An electronic device used to increase an electrical signal and output an enlarged reproduction of that signal without substantially altering the original signal. The device draws power from a source other than the input signal. The input and output signals may be voltage, current or both (power).
An amplifier that amplifies electrical signals across a broad band of frequencies, with little or no signal decay across that range of frequencies.
An amplifier used to increase signal current, as opposed to increasing signal voltage or power.
A device that accepts a single input signal and provides this same signal to multiple isolated outputs. In audio-visual systems, an RF power amplifier used to feed television or radio signals to a number of different receivers, as in an apartment house or a hotel.
A dual amplifier allows two (or more) channels of measurement or control to be housed in a single enclosure.
The measure of a system's output to an input signal of varying frequency (but constant amplitude). Typically characterized by the magnitude of the system's response, measured in dB (decibels).
The amount of amplification achieved by an amplifier circuit. For example, a gain of 2 would mean the output is scaled to twice the amplitude of the input. In most references, gain is expressed as a decibel value (for example, 6 dB of gain).
The maximum and minimum voltage that can be used to amplify a signal.
The presence of frequencies in the output of a device that are not present in the input signal. The additional frequencies are multiples of components of the input signal.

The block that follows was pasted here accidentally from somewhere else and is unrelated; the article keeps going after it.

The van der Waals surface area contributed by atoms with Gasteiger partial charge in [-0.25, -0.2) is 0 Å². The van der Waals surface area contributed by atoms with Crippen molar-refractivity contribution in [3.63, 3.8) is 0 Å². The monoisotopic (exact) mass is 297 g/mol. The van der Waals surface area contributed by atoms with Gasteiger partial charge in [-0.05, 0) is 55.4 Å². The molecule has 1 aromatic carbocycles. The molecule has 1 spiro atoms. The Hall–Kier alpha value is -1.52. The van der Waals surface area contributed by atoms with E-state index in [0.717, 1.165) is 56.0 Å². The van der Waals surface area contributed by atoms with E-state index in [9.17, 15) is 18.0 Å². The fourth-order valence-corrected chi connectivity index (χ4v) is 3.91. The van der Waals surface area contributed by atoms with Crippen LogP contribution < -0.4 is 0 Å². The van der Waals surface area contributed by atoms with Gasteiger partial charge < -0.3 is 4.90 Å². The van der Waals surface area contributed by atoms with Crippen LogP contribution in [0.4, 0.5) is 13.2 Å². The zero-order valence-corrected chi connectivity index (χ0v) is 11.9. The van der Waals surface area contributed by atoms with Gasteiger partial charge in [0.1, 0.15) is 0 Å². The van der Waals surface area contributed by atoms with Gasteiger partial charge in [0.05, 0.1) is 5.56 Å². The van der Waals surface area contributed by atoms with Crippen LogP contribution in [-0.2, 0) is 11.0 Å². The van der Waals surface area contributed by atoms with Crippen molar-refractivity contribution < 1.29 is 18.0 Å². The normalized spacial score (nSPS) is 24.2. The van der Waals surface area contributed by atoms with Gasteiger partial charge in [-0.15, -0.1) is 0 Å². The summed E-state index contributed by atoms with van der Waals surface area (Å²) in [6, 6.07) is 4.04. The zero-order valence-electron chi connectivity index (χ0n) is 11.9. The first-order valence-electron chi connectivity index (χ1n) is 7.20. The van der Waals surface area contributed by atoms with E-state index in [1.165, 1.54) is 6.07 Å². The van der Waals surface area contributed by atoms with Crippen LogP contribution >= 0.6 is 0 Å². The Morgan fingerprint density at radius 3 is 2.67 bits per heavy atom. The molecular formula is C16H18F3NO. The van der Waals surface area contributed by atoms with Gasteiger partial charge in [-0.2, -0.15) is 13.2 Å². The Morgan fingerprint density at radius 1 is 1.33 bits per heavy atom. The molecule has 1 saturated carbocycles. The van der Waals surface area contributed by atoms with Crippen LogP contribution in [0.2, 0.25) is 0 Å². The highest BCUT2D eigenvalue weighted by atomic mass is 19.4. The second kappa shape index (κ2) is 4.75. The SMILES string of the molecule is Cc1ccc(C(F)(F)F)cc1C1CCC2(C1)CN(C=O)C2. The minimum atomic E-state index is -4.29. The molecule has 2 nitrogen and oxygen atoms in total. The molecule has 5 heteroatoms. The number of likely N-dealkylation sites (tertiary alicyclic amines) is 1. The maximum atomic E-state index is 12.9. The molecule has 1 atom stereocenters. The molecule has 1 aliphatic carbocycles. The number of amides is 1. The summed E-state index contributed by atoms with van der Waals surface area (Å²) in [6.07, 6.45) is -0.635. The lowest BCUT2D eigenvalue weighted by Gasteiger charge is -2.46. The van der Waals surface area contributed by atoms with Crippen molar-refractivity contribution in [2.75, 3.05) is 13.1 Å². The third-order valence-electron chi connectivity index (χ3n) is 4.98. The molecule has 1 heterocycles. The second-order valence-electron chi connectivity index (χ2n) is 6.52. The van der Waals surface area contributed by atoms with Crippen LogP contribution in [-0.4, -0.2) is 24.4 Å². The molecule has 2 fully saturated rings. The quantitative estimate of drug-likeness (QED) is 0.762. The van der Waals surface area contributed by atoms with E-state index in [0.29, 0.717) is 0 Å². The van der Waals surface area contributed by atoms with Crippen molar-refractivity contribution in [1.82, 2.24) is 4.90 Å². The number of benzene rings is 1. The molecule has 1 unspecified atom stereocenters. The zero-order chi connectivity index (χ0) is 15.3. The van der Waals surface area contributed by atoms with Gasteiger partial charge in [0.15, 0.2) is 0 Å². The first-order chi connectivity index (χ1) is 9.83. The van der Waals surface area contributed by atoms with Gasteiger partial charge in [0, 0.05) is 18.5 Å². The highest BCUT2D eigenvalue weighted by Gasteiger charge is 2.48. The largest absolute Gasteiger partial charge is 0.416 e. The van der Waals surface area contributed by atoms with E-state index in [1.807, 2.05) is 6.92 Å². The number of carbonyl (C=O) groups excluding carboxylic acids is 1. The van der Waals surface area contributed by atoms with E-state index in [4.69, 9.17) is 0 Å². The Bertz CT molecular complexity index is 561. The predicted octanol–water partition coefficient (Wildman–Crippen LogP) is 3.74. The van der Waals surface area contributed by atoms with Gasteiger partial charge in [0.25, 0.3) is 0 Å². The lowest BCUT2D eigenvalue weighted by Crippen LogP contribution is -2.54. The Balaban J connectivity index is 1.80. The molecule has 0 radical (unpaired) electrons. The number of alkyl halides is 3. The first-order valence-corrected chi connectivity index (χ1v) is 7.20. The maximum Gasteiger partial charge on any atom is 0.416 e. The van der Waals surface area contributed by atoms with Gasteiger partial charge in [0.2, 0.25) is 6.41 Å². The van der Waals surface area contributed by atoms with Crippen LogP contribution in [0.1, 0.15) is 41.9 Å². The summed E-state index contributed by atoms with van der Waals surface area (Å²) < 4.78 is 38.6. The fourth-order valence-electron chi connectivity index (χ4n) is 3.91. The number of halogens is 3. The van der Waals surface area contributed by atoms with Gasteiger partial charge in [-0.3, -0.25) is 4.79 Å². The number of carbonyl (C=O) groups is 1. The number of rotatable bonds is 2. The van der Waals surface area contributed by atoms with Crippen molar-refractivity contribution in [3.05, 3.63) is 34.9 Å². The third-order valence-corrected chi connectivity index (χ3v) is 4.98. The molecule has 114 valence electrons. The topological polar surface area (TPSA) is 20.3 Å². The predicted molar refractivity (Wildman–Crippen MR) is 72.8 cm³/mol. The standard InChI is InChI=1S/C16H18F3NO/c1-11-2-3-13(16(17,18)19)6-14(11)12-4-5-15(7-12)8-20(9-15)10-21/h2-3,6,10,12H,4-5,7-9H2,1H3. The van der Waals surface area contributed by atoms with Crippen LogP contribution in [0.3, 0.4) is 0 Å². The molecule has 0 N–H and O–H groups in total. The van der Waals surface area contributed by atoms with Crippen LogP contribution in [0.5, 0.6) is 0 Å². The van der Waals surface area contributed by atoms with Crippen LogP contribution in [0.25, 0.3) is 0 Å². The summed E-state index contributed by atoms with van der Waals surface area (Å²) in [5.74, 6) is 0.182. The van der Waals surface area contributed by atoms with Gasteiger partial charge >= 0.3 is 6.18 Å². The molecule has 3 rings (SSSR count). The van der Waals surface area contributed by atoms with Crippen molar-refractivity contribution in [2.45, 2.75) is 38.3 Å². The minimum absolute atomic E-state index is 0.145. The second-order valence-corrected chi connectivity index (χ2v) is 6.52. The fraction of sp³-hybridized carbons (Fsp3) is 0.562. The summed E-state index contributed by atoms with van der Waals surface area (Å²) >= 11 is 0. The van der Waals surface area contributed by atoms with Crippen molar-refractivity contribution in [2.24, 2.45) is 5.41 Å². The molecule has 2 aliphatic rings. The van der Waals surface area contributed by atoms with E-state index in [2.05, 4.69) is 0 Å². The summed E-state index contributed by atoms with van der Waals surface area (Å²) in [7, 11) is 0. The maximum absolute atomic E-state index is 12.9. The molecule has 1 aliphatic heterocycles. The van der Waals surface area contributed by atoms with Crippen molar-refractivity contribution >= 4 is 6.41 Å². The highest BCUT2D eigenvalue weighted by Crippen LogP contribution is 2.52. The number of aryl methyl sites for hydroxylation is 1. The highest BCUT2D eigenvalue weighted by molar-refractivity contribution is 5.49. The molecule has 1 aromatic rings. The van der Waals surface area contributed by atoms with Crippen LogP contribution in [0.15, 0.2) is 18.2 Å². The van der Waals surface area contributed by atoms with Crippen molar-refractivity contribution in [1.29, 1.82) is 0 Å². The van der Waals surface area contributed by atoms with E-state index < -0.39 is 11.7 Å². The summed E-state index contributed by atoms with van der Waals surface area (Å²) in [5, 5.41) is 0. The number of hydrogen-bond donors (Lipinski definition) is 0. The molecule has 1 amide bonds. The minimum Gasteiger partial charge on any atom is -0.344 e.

Noise figure is a comparison between the output signal to noise ratio and the thermal noise of the input signal. Usually measured as the difference, in decibels (dB), between the noise output of the actual receiver to the noise output of an “ideal” receiver with the same overall gain and bandwidth. A number by which the performance of a radio receiver can be specified.
Output P1dB/P3dB Compression
A measure of amplifier output power. Output power is defined in terms of the 1 dB compression point (P1dB) and P3dB (peak output power), which is usually very close to the saturated output power capability of the amplifier. P1dB is the peak output power at which the original input signal is compressed 1dB. P3dB is the peak output power at which the original input signal is compressed 3dB.
An amplifier used to drive significant power levels. Often used to provide power to other electronic components, or to strengthen signals from a preamplifier.
An electronic amplifier that prepares a small electrical signal for further amplification or processing.
Rated Power Output
The maximum power available from an amplifier if normal specified operating conditions are observed. For example, an amplifier rated at 100 watts can produce output between zero and this maximum value.
Noise or interference in a circuit, with qualities similar to the signal being transmitted or amplified.
Third Order Intercept Point
A measure that indicates how well a receiver performs in the presence of strong nearby signals. The intercept point is a purely mathematical concept, and does not correspond to any practically occurring physical power level. In many cases, it lies beyond the damage threshold of the device.
Travelling Wave Tube (TWT) Amplifier
A high-power amplifier of microwave energy. It accomplishes this through the interaction of an electron beam and an RF circuit known as a "slow wave" structure.